Evening Standard: Bill Bailey Warns Blitz On Buskers Wrecks Camden’s Music Rep

Evening Standard: Bill Bailey Warns Blitz On Buskers Wrecks Camden’s Music Rep

Published by the London Evening Standard by Anna Dubuis on 13th March 2014. Please note that there are many factual errors in this article in relation to the terms of the busking policy. These include: special licenses do not allow playing after 9pm and are required for anybody who wishes to use wind instruments, percussion or any amplification. There is no presumption that special licenses, once applied for, will be granted.

View the London Evening Standard article here.

Comedian Bill Bailey today warned that a clampdown on buskers in Camden risks wrecking the borough’s reputation for music.

Bailey spoke out after the council successfully defended a policy forcing street entertainers to buy licences against a High Court challenge. From March 24, busking without a licence will be a criminal offence enforced with fines of up to £1,000 and the power to seize instruments.

A standard licence will cost £19 a year, but musicians using amplifiers or playing after 9pm will have to pay £47 and have their request approved by the authority. The policy was drawn up following complaints from residents about late-night noise. Musician Bailey, 50, said: “Clamping down on this is a lessening of the soul of a city. It’s a very worrying precedent, we need to fight it.  I’ve been a busker in my time.

French visitors: the Jerry Khan Bangers performing in the borough (Nigel Howard)“When I first came to London the first performance I saw was a busker. I heard a fantastic saxophone player and then a brilliant string quartet and I thought, ‘Wow what an amazing city this is’. Busking is the last bit of freedom you can have in performance.”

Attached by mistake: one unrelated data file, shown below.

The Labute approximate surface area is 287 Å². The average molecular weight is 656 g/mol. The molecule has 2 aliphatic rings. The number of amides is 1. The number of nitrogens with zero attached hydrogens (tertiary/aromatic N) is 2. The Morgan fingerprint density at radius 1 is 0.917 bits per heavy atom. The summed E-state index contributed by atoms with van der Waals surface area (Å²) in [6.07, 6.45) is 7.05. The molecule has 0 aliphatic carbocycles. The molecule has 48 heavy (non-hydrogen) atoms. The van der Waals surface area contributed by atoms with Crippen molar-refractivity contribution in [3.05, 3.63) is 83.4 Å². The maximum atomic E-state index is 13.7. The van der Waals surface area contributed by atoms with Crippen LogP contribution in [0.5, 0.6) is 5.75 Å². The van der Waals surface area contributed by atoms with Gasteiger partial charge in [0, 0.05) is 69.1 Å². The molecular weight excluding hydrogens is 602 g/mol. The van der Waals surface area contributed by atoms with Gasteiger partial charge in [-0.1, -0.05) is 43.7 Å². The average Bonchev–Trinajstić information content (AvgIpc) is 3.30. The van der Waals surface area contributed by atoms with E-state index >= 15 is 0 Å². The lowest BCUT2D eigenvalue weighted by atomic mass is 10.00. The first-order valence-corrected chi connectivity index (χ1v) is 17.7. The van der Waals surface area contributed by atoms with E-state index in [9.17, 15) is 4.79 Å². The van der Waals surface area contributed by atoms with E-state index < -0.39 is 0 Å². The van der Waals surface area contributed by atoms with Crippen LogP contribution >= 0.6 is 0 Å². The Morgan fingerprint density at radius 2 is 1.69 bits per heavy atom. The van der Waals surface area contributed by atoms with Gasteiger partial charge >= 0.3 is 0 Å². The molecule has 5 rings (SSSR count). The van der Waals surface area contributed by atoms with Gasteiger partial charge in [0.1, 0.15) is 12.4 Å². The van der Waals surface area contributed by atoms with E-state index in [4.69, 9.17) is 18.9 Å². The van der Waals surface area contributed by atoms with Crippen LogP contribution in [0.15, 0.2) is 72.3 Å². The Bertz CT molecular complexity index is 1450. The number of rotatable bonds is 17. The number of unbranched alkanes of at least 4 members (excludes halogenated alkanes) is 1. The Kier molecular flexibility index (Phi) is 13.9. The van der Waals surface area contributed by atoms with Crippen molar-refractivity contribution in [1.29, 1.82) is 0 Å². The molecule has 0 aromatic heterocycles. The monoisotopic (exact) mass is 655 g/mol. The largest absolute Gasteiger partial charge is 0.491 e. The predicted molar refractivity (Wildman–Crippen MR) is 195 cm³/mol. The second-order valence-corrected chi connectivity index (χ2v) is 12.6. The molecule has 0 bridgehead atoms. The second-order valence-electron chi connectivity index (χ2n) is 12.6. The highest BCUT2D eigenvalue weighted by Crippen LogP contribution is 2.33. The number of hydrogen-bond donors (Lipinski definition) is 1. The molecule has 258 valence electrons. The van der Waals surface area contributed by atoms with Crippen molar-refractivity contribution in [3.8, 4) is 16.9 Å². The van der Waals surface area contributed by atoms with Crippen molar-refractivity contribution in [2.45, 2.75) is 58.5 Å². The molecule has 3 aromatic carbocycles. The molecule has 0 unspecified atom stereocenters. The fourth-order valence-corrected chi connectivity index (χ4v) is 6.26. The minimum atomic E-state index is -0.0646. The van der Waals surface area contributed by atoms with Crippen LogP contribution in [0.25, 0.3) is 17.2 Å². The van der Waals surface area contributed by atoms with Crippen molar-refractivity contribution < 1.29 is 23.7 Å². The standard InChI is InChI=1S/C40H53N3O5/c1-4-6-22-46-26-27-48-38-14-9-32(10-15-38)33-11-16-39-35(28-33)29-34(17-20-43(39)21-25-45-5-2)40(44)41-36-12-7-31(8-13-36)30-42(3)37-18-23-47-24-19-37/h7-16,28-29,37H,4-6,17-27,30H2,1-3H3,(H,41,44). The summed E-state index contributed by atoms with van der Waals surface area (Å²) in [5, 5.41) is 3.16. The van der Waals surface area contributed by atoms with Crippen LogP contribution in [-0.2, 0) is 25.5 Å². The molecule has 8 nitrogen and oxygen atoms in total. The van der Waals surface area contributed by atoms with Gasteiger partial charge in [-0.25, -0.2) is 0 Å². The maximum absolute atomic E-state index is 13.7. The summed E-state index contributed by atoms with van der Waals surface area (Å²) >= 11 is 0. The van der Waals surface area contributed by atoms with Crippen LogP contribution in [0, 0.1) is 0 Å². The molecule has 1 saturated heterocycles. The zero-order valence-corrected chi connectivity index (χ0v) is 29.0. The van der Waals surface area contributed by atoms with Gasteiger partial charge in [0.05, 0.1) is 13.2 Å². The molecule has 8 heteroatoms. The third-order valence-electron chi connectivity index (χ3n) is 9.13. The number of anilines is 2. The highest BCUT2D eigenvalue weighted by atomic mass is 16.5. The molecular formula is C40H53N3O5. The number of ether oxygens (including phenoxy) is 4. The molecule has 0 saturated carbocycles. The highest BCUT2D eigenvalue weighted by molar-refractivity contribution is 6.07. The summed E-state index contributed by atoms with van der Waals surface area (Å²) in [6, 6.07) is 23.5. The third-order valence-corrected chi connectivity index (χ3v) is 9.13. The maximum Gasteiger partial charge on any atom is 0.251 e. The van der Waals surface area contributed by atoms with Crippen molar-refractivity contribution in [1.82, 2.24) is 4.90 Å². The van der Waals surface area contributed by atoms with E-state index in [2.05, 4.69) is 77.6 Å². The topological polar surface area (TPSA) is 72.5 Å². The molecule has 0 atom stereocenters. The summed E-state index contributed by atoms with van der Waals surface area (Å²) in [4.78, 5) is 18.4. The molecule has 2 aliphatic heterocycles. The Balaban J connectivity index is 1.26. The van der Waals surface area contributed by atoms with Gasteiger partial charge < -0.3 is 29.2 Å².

Mrs Justice Patterson, sitting at the High Court, ruled Camden’s policy was “both necessary and a proportionate response”. The ruling is a blow for the Keeping Streets Live Campaign, which has been ordered to pay £7,500 costs. Busker Jonny Walker, 33, who led the campaign, pledged to take the case to the Court of Appeal, saying Camden’s musical heritage was under threat.

Lindçay Amanat of the Jerry Khan Bangers, visiting from Toulouse, said: “We came to Camden knowing its reputation for music. If they introduce a licence, I don’t think we will pay it and will go somewhere else.”

Maryam Eslamdoust, chairwoman of the licensing committee, said: “We had to adopt this regulation to address ongoing nuisance suffered by residents.”

This post was written by
Singer-Songwriter/Professional Street Performer/Campaigner/Wandering Minstrel

2 Comments on "Evening Standard: Bill Bailey Warns Blitz On Buskers Wrecks Camden’s Music Rep"

  • *The Solitary Reaper a Ballad by English Romantic Poet William Wordsworth. The poem functions to praise the beauty of music and its fluid expressive beauty the ‘spontaneous overflow of powerful feelings’ that Wordsworth identified at the heart of poetry

    The Solitary Reaper

    Behold her single in the field
    Yon solitary Highland lass!
    Reaping and singing by herself;
    Stop here, or gently pass!

    Alone she cuts and binds the grain,
    And sings a meloncholy strain;
    O listen! for the Vale profound
    Is overflowing with the sound

    No Nightingale did ever chaunt
    More welcome notes to weary bands
    Of Travellers in some shady haunt,
    Among Arabian sands;

    A voice so thrilling ne’er was heard
    In spring-time from the Cuckoo bird
    Breaking the silence of the seas,
    Among the farthest Hebrides

    Will no one tell me what shes sings?
    Perhaps the plaintive numbers flow
    For old, unhappy, far-off things
    And battles long ago;

    Or is it some more humble lay,
    Familiar matter of to-day?
    Some natural sorrow, loss or pain,
    That has been a maybe again?

    What’er the theme the Maiden sang
    As if her song could have no ending;
    I saw her singing at her work,
    And o’er the sickle bending;

    I listened, motionless and still;
    And as I mounted up the hill,
    The music in my heart I bore,
    Long after it was heard no more.

    (* Intro from Pearls of Wisdom )

  • The Solitary Reaper by English Romantic Poet William Wordsworth like all great poetry best heard spoken out loud. Check it out, the reading that is, by Pearls of Wisdom on You Tube.

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